Direct-View LED: Know the Unknowns

Published: 2022-08-22

For those among us who don’t have our heads buried in the proverbial sand, we recognize direct-view LED (DVLED) displays are one of the hottest topics in commercial AV (and digital signage). We’re seeing double-digital growth in technology acceptance and integration in both indoor and outdoor applications. As I like to say (or, in my case, preach), when technology, applications and prices converge, opportunities are created. And, in DVLED, they are being created daily. 

The benefits of DVLED are front and center for all to see. It is seamless and nearly limitless in size and shape; what’s more, DVLED produces colorful, high-contrast images with brightness levels to suit high-ambient-light environments. What’s not to love? Count me as a big fan! 

But, in the process of “fandom,” there remains a lot to learn. Think about an iceberg, where the unknown two-thirds of it is beneath the surface, unseen. What we don’t know can come back to haunt us. Please permit me to explain. 

DVLED is Different 

Most of us are, at some level, experts in projection and traditional flatpanel LCD displays. With decades of expertise in mainstream displays, we are comfortable with what we know. This is admittedly oversimplified, but projection is all about screen size, lumen output and ambient light. For LCD flatpanels, it’s about fixed image size, ambient light and duty cycle. The decision-making variables are well known, and we are accustomed to working with them. As DVLED comes into more and more prominence, we must break out of our paradigms and realize that it’s quite different.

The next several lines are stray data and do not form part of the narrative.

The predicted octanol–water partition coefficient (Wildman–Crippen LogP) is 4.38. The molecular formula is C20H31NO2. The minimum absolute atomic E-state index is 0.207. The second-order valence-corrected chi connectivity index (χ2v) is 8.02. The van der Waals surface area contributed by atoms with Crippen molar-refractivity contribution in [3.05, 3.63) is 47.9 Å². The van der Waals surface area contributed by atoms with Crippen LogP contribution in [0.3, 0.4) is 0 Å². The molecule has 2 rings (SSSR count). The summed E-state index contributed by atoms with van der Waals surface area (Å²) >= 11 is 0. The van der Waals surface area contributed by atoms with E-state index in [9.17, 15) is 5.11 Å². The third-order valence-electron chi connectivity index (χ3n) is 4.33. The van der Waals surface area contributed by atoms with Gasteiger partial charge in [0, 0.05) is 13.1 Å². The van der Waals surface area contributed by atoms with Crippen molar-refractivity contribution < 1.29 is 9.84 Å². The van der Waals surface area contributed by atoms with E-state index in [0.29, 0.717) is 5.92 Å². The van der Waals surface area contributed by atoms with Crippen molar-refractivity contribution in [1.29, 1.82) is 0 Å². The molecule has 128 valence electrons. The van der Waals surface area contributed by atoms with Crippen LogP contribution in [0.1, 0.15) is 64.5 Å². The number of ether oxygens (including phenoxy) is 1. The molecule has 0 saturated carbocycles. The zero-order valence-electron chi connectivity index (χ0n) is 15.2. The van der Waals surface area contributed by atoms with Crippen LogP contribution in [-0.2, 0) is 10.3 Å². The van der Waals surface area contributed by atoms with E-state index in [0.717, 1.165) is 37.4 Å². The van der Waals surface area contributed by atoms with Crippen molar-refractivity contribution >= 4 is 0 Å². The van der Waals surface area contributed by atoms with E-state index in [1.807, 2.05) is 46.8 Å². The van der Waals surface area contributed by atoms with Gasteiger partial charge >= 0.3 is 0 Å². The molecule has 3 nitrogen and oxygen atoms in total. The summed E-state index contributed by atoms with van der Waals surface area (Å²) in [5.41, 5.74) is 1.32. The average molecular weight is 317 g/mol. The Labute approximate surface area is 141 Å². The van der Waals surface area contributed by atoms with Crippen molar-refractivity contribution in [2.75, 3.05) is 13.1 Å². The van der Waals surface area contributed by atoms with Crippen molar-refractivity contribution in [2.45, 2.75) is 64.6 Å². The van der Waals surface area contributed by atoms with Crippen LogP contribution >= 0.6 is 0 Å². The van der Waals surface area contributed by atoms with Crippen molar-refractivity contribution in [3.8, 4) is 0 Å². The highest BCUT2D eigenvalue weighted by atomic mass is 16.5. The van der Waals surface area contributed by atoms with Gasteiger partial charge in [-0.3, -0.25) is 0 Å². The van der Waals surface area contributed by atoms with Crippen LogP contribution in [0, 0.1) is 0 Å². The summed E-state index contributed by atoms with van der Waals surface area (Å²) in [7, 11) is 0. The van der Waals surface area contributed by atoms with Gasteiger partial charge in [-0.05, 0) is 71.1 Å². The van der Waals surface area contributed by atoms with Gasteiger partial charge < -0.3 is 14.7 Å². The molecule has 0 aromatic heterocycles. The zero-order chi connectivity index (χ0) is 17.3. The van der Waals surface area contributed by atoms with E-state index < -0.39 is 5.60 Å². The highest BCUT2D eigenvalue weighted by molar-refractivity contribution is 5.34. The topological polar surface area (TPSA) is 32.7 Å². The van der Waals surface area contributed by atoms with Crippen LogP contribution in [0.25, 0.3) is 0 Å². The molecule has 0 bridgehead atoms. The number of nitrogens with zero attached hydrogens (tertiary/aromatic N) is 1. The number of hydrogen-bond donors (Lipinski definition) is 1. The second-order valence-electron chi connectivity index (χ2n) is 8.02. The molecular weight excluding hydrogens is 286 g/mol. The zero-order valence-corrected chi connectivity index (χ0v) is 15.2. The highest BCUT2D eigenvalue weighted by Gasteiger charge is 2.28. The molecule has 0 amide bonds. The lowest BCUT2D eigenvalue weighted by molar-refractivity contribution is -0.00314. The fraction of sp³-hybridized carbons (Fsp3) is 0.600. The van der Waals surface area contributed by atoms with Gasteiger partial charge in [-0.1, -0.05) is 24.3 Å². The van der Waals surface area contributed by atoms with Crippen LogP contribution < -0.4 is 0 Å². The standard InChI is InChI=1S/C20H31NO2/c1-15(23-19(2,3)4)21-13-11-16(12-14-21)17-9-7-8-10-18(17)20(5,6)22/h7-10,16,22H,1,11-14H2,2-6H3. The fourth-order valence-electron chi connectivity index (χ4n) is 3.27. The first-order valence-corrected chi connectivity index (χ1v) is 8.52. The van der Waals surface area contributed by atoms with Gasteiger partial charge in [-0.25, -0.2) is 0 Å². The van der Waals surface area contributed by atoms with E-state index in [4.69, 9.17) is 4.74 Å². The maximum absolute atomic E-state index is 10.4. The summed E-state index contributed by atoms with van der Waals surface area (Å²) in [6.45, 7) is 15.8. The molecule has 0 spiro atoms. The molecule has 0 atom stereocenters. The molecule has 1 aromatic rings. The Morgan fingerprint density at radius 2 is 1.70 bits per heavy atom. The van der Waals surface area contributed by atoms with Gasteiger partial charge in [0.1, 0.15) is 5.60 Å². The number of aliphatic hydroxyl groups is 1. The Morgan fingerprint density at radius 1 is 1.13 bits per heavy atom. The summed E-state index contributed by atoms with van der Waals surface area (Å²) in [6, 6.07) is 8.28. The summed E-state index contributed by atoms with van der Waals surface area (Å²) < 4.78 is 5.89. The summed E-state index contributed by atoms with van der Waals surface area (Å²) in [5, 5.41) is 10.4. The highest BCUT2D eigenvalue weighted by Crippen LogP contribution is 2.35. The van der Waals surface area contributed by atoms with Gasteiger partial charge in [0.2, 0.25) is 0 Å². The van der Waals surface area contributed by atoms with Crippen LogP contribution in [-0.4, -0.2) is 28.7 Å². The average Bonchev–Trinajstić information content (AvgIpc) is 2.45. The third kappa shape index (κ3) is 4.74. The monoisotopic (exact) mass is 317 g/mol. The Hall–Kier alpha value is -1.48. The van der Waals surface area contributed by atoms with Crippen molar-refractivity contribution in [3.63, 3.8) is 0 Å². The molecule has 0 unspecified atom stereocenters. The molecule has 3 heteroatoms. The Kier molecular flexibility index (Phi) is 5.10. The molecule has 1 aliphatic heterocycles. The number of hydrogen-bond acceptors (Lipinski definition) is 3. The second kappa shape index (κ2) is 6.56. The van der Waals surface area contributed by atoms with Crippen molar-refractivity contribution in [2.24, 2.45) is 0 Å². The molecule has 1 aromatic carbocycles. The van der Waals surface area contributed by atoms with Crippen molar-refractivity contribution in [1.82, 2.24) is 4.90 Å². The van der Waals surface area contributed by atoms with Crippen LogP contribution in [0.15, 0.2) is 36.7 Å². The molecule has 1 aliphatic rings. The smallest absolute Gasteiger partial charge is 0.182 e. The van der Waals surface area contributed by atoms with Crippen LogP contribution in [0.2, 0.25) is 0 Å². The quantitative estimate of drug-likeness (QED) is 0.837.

Let me begin with the manufacturers. With projection and flatpanel LCD displays, we know the major players. They have been clearly defined for us over many years. With DVLED, we don’t have that history and experience, as we do elsewhere. There are currently around 2,000 companies that claim to be manufacturers of DVLED. 

But is that really true? Well…yes and no. It depends on the definition of “manufacturer.” Research shows that most of these companies are assemblers, buying components from others and then integrating them into a finished product. But even if we put those aside for a moment, it leaves an enormous number of true DVLED manufacturers. 

Currently, there are more than 100 DVLED companies attempting to do business in the U.S. Suffice it to say, this has injected substantial confusion as to whom to buy from and, more importantly, whom to trust. File this under “caveat emptor.” 

Some of the major players in projection and flatpanel LCD displays have entered the DVLED market under their own brand names. This is certainly a place to start. Keep in mind that there is a lot of OEM business out there. Companies (mainly out of China) are manufacturing for known brands selling in the U.S. Before you ask, I cannot report who manufactures for whom, but I do know that this is a fact of life in the market. And beyond the confusion among manufacturers — who does what and whom to buy from — there is more to consider. As noted, DVLED is different. And how it is different falls under a “need to know” set of parameters. Perhaps it’s time to get acquainted!